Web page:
3D object  3 dimensions, each a finite span. Anynormal 3D object, or 2D object plus time, or three finite attributes ofbeing, or two finite attributes (blue to green, five to seven) plustime, etc.  2D plane  Two attributes extended infinitely:all theMusical and Intelligent Socrates vs the more and more (or less andless) musical and intelligent. Or, a single infiniteattribute(all the happy or sad mes) extended along an infinitetimeline. Or a single 2D object with infinite width and height. Or aseriesof all real numbers, each colored any shade from pure white to infiniteblack. Or any given graph of data (acceleration vs time)
 infinite plane segment  The infinite lifeline all the blueto green eyecolored mes. Or two attributes, one limited and oneunlimited;all the blue to green eyed and happy or sad mes. Or aphysical 2Dobject with length and infinite width. All real numbers from7 to88, colored any shade of white, black, or gray.  limited plane segment  A square or circle, or weirdshape. Thelifepath of all the mes with eye color range of blue to green, extendedfrom monday to thursday. All real numbers from to 88, coloredredto blue. A graph of distance vs time for a limited durationcovering a limited span of possible distance.
 1D; full line  The same as a line segement, exceptextended toany extreme. All the black and white shades (deep deep black,black, gray, white, very bright white, etc), or people more or lessintelligent than me (assuming no maximum to intelligence). Orevery real number. Or, a 1D object with infinite length.
 ray  A ray is a stretch from a singlepoint out toinfinity. This is basically one half of a line. Above thislevel, there are far too many higher dimensioned rays to botherspecifically mentioning, such as a planeray (a plane, extended only inone direction to fill half of 3D space), a cuberay into the fourthspacial dimension, and so on.  line segment  A timeline: My life from monday atdawn tothursday 3:47pm. Or, a stretch of one attribute: all theexactmes that have any shade of hair from blonde to black, or thehyperdimensional self who actually feels being all those colors atonce. or musical vs nonmusical Socrates. Or all therealnumbers (each a point) from 7 to 80, etc.  finite number of points (integer)  A few people, objects, etc.  point  one soul (person), or one feeling oridea, or one state ofconsciousness, or one object, and so on, of having an infinite, preciseset of attributes (human, happy, tall, buddhist; and so on for infiniteattributes) 
Aristotlesaid the wise man knows all as far as possible, but nothing inparticular. He talks much about classes and attributes, breaks genusesdown into subcategories and individuals with precisefeatures. Wehave similary shown a way to break down all life and all classes downto the precise individual or object. It may seem a little oddthat something so simple and basic as a point has infinite attributes,but consider that's what a point is, a dot somewhere in vastspacetime, than needs a series of coordinats to locate it, such as apoint on a large map of many different places, or in space to locate anexact, specific planet in the galaxy. Our point has not just2 orthree spacial attributes, but infinite, ending up at location thatwould take infinite data to describe it.
We can note quickly that all of algebra can be applied to thisinfinitely dimensioned graph, the way that 2D equations can be graphedon an xy axis, or 3D equations on a 3D graph. If we have twoattributes (height and width, or time and distance, or musical vsnonmusical socrates over time), then our 2D algebraic equations graphonto our 2D plane, showing a single path a soul might take through thisother attribute (eye color slowly changing over the course of my life),etc. And while these paths can be exact and mathematical, ourlife may also take a chaotic path through this sea of possibility,nonmathematical, buzzing around randomly like a fly or a scribble.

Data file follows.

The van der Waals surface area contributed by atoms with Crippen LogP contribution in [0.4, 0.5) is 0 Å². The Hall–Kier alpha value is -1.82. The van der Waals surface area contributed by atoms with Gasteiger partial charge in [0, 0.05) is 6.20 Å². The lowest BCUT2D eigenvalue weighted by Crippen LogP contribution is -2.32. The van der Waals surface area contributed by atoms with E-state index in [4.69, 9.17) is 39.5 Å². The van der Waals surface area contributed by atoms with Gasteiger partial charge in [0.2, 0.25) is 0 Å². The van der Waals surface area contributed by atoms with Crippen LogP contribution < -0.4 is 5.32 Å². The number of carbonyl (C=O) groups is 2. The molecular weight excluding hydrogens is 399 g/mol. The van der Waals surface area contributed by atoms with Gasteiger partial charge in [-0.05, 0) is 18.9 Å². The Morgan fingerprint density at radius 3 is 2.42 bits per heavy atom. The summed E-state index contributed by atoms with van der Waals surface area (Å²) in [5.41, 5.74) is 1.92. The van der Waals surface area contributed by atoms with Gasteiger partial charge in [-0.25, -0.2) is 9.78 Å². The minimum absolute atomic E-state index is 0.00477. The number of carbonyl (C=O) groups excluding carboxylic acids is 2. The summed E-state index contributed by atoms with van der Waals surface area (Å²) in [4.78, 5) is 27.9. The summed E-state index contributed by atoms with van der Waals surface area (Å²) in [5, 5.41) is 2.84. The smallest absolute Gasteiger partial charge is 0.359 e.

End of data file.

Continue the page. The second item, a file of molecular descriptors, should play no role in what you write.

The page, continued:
Also, interestly, with algebra and calculus come the notion ofintersections: a line in space intersecting a plane at one exact point,a circle within a plane, a cirlce intersecting a plan at a linesegment, etc. Applying this to consciousness, it meansanothersoul and I could intersect at the exact same feeling, except goingdifferent directions. I might be a man living the lifepath hethinks he's living, while another man occupying the exact same mentalstate might also think he's living my lifepath, but be living adifferent one (perhaps he's about to wake up from a dream).
We can consider probability. Let us freeze a singlemoment. What are the chances I am exactly neutral? They'reinfinitesimal(if we understand that 0 is a point on a line among a whole realm ofinfinite other joy/pain values). But is this the same asbeingzero? This is tricky. Even smaller, what if weselect onesoul in all of infinity to win a lottery? If all soulseverywherethink, alright, this isn't going to be me, but of course one personwill indeed be wrong. Winning this lottery would beinfathomablyastounding. No one could ever believe it. Yet itwouldhappen. Hence we give a very real meaning to a theoreticalnumberlike chances of one in all infinity (whether a small or largeinfinity). This is the fraction of myself in all of vast(Symmetric) Being.
One final major wrench we'll throw into this entire system of graphingbeing is the consideration that perhaps there are actually infiniteexact versions of me, or an object. That since nothigness canbreak apart into infinite life, then surely some other corner ofnothingness has done the exact same thing, and another, etc. Soif this is the case, and there are infinite exact versions of merunning around, then we're actually adding one more dimension on top ofevery other: we have a point, then a set of infinite identical points,then the line of infinite identical lines, etc.
And so now we have taken our theme that all is generated from the rulethat joy is rape, and created a large system to enlarge our mind's eyeof all the being created from total opposition and how it selfrelates,although, we have only barely discussed this system in light ofopposition, that is, we have not even considered how our perfectunself fits into this huge picture, the one thing (a perfect inverse)which has created it all to begin with. It's been easy toignore, just as it's a hard thing to fathom in the first place, but wewill discuss how this core idea relates to our graphs eventually,casting a better light on everything the way our theme itself casts anew light on life, and have much more to discuss as well,sincethere's always infinite more to explore and discuss in regards toscience and math, and indeed, everything else. ......